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Whether you’ve known you have endometriosis for years or you’re just starting to suspect it’s the culprit behind your pain, here are some facts of life with the condition

For more than a decade, Joan (name changed) struggled to get a diagnosis for her condition — intense pain around her pelvic area. After several visits to doctors, she was finally diagnosed with endometriosis, an inflammatory disease in which cells similar to that of the uterine lining grow outside the uterus.

Endometriosis is a chronic disease and a clinical problem that affects women’s quality of life, work productivity, and healthcare management. “Despite its high prevalence and significant social and economic impact, the diagnosis delay from the onset of symptoms is frequently 6-10 years, making it an underdiagnosed disease,” says Dr Sandesh Kade, Gynaecologist Surgeon, Specialist in Laparoscopic, Endometriosis and Pelvic Floor Repair Surgeries, Burjeel Day Surgery Center, Al Reem Island, & Burjeel Medical City. “Therefore, it is critical to try to avoid delays in diagnosing the problem in order to determine the best surgical and/or medical treatment strategy.”

Symptoms can differ drastically from patient to patient, but the disease can cause chronic pain, infertility, painful menstruation, heavy bleeding, gastrointestinal problems and extreme fatigue. In Joan’s case, the pain from the disease immobilised her for a time. In 15 minutes flat, she says, she “goes from feeling fine to being in extremely incapicitating pain. Imagine dealing with this every day or not knowing when symptoms might strike.”

People without endometriosis may know that pain is a classic endometriosis symptom, but they can never really know just how crippling the pain can be. This month is Endometriosis Awareness Month, a campaign launched to raise awareness and help end stigmas around the debilitating condition that has historically been misunderstood and misdiagnosed, leaving many women to suffer in silence.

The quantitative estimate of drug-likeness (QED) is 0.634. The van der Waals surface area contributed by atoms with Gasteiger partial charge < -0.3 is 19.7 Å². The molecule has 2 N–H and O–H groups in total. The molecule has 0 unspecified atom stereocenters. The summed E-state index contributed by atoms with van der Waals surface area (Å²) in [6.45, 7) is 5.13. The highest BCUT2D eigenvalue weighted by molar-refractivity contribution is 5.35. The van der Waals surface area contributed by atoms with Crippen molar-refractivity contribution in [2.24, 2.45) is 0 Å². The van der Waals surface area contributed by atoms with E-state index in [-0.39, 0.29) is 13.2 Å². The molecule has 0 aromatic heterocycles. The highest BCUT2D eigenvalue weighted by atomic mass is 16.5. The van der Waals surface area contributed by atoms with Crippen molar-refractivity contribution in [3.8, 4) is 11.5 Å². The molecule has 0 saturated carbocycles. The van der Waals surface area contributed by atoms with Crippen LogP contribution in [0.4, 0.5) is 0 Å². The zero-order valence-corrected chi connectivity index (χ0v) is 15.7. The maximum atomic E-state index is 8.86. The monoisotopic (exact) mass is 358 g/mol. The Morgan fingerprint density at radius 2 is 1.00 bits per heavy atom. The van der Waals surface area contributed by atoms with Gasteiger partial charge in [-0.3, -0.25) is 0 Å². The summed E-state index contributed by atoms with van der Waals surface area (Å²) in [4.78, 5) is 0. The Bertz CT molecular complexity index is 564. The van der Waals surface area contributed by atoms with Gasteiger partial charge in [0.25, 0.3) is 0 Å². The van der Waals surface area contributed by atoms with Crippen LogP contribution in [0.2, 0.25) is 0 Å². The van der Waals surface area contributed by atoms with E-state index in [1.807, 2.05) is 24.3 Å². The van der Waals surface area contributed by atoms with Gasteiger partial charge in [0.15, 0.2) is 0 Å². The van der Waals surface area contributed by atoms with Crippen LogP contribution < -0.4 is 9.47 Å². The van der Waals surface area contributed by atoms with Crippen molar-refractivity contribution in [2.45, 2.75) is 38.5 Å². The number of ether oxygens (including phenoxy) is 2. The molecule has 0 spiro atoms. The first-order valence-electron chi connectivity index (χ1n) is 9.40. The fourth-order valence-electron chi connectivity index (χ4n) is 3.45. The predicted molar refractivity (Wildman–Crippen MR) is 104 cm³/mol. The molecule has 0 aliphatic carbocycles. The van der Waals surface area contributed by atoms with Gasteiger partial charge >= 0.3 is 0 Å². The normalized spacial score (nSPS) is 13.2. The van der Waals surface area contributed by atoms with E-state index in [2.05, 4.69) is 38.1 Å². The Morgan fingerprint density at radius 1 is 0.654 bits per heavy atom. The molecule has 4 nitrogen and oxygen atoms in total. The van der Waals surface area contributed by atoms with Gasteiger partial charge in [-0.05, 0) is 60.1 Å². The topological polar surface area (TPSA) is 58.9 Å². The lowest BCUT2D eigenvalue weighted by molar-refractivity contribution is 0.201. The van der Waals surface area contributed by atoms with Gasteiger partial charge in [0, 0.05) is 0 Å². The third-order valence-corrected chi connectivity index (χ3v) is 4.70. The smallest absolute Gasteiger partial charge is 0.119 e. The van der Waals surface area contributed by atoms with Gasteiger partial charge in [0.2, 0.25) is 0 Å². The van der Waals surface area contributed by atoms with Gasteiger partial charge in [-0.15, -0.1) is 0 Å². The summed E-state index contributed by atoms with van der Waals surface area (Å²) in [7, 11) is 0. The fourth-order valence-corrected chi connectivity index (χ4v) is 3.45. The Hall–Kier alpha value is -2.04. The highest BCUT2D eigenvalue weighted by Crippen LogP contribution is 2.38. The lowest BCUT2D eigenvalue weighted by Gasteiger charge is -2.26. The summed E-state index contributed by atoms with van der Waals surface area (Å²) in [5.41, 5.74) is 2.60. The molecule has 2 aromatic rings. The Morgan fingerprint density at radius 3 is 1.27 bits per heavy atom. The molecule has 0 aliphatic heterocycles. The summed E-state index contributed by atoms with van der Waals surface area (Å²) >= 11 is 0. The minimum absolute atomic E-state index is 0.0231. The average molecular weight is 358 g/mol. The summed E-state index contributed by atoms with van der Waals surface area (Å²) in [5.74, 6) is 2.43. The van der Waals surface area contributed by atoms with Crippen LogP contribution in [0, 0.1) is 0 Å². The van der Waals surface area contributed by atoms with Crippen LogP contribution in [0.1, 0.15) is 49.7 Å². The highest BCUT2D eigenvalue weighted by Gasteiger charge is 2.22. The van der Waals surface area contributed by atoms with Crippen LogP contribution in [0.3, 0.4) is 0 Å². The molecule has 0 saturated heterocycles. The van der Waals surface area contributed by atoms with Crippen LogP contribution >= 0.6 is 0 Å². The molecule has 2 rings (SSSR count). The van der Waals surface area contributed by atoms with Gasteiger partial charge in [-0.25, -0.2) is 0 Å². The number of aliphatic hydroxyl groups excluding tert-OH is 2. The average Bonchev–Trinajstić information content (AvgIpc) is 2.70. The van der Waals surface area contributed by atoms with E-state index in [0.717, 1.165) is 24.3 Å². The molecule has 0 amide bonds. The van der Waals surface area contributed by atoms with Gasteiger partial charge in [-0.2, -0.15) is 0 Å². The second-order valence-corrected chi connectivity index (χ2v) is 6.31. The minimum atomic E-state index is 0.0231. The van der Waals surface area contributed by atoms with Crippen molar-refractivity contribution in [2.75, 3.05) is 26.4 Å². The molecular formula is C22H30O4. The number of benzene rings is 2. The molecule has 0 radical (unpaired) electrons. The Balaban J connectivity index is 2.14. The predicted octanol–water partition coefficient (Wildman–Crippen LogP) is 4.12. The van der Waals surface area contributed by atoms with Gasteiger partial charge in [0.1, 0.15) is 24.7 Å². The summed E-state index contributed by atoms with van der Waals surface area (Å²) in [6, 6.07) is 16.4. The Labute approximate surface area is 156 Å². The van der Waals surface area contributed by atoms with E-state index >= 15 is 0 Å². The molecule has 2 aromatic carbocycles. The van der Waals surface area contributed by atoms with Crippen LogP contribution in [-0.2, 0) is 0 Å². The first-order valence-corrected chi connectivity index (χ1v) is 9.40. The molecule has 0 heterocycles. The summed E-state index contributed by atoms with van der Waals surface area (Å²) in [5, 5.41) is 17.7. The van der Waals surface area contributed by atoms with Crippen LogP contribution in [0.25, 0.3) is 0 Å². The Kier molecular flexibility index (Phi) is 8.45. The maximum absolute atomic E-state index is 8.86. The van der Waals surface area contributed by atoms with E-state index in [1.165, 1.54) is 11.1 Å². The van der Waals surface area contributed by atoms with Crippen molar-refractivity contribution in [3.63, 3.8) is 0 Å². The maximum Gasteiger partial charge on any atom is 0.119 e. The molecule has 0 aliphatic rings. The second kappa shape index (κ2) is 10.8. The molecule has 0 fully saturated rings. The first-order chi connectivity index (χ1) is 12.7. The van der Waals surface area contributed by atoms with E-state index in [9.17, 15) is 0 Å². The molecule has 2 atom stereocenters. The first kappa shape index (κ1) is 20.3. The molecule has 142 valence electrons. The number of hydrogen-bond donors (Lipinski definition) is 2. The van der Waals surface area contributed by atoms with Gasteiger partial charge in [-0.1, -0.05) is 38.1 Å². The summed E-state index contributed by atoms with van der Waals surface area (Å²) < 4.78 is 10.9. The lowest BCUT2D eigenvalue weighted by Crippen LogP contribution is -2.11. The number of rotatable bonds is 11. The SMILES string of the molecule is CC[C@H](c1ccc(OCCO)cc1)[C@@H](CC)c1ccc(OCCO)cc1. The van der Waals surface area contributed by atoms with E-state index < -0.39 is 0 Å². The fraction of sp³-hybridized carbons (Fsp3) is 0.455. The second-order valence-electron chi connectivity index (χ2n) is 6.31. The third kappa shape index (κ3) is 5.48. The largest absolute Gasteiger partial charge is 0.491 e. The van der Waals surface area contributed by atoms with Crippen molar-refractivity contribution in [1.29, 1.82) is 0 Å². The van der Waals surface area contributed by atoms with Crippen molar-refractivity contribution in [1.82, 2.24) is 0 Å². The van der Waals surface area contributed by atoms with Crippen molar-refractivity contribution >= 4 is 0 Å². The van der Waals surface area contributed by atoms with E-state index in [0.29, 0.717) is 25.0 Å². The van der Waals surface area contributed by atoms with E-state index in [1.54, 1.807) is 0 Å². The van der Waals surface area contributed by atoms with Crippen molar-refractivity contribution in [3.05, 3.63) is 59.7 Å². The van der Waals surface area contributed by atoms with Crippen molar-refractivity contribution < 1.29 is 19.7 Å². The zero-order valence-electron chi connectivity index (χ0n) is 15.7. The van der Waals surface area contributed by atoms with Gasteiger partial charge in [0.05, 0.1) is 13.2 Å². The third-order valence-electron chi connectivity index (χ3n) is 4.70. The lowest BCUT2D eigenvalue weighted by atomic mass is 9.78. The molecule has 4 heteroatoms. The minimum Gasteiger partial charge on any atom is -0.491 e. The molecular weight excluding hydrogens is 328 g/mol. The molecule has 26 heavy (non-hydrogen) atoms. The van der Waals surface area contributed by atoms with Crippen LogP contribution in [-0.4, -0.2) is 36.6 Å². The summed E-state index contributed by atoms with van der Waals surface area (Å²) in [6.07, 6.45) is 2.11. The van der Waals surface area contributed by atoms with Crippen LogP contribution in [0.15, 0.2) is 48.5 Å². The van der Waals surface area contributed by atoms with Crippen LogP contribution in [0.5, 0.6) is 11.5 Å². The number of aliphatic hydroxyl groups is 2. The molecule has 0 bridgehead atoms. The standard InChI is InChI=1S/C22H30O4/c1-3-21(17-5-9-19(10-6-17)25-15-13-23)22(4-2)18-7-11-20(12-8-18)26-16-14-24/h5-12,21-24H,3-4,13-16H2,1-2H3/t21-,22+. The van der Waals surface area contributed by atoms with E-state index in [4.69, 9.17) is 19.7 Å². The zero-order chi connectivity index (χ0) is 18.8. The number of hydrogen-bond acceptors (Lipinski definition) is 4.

“The exact cause of the condition is not known, but there are a few theories,” explains Dr Anuradha Rahul, Specialist Obstetrics and Gynaecology, Aster Clinic, International City (Russia Cluster). “It is believed to occur when the endometrial tissue is transported to other areas through blood or the lymphatic system, or also due to direct transplantation, that is endometrial cells may attach to the walls of the abdomen or other areas of the body after surgery such as c-section.”

Genetics also plays a role as endometriosis seems to affect some families more than others. Besides, there is reverse menstruation, wherein endometrial tissue goes into the fallopian tube and abdomen instead of exiting the body during a women’s period. “It’s also said to occur when other cells in the body may become endometrial cells and start growing outside the endometrium,” adds Dr Rahul.

There is no single theory that can explain the variety of presentations seen in clinical practice. “As a result, all theories on its pathogenesis must be considered complementary to one another rather than mutually exclusive,” says Dr Kade. “So we can say that endometriosis is a multifactorial disease with multifaceted symptoms.”

Difficult to diagnose

The only way to definitively diagnose the condition is through a laparoscopy (minimally invasive surgery) to confirm you have endometriosis lesions, according to the American College of Obstetricians and Gynecologists (ACOG). Based on a patient’s symptoms, a doctor can make an educated guess that they have endo without performing the surgery. But endometriosis is a really complicated condition that even specialists are still trying to understand. All of this combines to make getting a diagnosis for endometriosis a notoriously difficult process.